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Our Unbalanced Diamond
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There's been some posts on the natural unbalanced diamond, see for instance the one from Yuan Shen. In short the idea is to open 1 with 4+ diamonds, but that it promise an unbalanced hand (so 5332 opens something else, usually 1). It is a popular treatment in 5542 systems, but also in Polish/Swedish club or strong club with weak NT. It is perfectly fine to play natural responses and rebids to this opening bid, but many use some artificial ingredients. A common structure is the one presented in Yuan's article, with transfer rebids by opener, in this article I'll present another way; it isn't new but I haven't seen it as an article on BridgeWinners before.

I play unbalanced diamond in my Swedish Club system, but the structure presented here would work in 5542 too. Our unbalanced diamond is actually more "nebulous" than most; we can have any 4441 pattern (most 5542 players open 1 with 4441 unless they have a stiff club) and we open hands with 4 and 5 with 1. The range for our opening is 11-19, but it would work fine to expand it to include stronger hands too.

Our response structure features a few artificial bids, it looks like this:

  • 1 = Natural. If only four then no slam interest. The 1 response denies 4+ unless GF. If 6+ suit then weak or GF.
  • 1NT = Less than GF with 6+ or 3-3-2-5 or 5+ and 4+.
  • 2 = Artificial GF. Usually no 5+ major.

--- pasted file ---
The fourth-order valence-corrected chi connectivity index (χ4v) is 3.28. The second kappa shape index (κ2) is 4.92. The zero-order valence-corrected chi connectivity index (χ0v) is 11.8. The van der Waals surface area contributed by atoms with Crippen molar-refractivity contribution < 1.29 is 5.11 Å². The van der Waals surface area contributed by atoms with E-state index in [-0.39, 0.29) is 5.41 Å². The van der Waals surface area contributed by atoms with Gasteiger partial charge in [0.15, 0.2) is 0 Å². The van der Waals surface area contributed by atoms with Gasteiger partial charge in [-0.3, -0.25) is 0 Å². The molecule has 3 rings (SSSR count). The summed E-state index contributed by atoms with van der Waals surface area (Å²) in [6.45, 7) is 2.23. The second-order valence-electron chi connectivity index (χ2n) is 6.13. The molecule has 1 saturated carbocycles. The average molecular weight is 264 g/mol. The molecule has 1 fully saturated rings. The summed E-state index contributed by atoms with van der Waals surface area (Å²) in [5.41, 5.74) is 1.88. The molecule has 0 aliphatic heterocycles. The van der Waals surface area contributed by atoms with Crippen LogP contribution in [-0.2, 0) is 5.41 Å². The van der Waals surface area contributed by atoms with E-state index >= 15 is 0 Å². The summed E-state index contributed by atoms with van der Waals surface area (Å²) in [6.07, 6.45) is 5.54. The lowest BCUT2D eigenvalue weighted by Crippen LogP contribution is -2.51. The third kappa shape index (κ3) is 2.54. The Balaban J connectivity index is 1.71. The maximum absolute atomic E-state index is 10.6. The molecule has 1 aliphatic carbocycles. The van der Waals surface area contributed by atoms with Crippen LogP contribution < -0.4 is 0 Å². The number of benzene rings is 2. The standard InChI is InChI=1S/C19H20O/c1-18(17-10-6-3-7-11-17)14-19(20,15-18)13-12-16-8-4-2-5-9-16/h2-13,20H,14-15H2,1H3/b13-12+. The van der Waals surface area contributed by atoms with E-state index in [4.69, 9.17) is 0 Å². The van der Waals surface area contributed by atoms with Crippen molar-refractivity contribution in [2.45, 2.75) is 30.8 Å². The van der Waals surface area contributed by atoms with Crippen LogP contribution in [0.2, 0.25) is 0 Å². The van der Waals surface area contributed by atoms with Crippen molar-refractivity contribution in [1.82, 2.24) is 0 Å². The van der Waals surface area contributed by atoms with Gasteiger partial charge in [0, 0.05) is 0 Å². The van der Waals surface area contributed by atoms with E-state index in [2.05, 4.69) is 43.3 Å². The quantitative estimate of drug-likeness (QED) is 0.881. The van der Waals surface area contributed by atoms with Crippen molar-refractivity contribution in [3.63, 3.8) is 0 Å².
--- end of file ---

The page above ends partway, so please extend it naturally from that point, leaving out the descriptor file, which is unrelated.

• 2 = Simple raise with 3+.
  • 2 = INV with 6+M.
  • 2NT = Natural INV.
  • 3 = Diamond limit raise.
  • 3 = Mixed raise.
  • 3 = Void splinter.
  • 3NT = 4333, 13-15
  • 4 = Void splinter.

Opener's rebids over the 1M response are designed to avoid awkward rebid problems and courtesy raises. We give up playing in 1NT after our 1 opening, so opener's 1NT rebid is forcing. Our 1NT rebid is inspired by Gazzilli, and shows either a minimum opening with 6+, or 15-17 with 3 card support, or a hand with extra values that want to force. The 2 rebid is natural (for us it could be 4441 with a stiff in partner's major, or 5-4 minors either way, but if playing 5542 it would probably show 5+ and 4+) and limited to about 11-15(16) hcp. We then use some transfer rebids in order to raise opener's major in different ways:

  • 1-1;
  • 1 = Natural, almost forcing (could play it as forcing if you like).
  • 1NT = 6+, 11-14 (less than 3) or 15-17 with 3 or a strong hand not covered below.
  • 2 = Natural, limited to 11-15(16). Less than 3.
  • 2 = Transfer raise. 3 and 11-14 or 18+ hcp.
  • 2 = Four card minimum raise.
  • 2 = Natural, GF.
  • 2NT = 4+, 16+ hcp.
  • 3 = 5-5 minors, about 14-16.
  • 3 = 6+, about 15-17.
  • 3 = Medium raise, 4 and about 14-15 hcp.
  • Higher = Special rare hands. 3NT solid suit with stoppers; void splinters etc.

The rebids over 1 is very similar, the most notable change is the 2 rebid:

  • 1-1;
  • 1NT = "Gazzilli" as over 1.
  • 2 = As over 1.
  • 2 = 5 and 4, 11-15(16). Less than 3.
  • 2 = Transfer raise, as over 1.
  • Higher = Same principle as over 1.

Over the Gazzilli 1NT rebid, responder bids 2 if he want to be in game vs the strong hand types. Otherwise he usually bids 2, but could rebid his major with a weak hand with 6+ major. Over the positive relay opener will bid 2 with the weak hand, or make a (semi)natural bid with the strong variant. Over 2 opener may pass with both the strong hand and the weak hand, but the strong hand often takes another bid.

The transfer raise is pretty simple to handle too. Responder accepts the transfer if he doesn't want to invite vs 11-14, and now opener continues the bidding with 18+. Responder could instead invite with 2NT, 3 or 3M, or rebid an aritificial 3 which is GF with 5+M and asks shortness. With GF values and just a four card major responder bids 3NT, since if he had a four card major and slam interest he would have started with the 2 response to 1.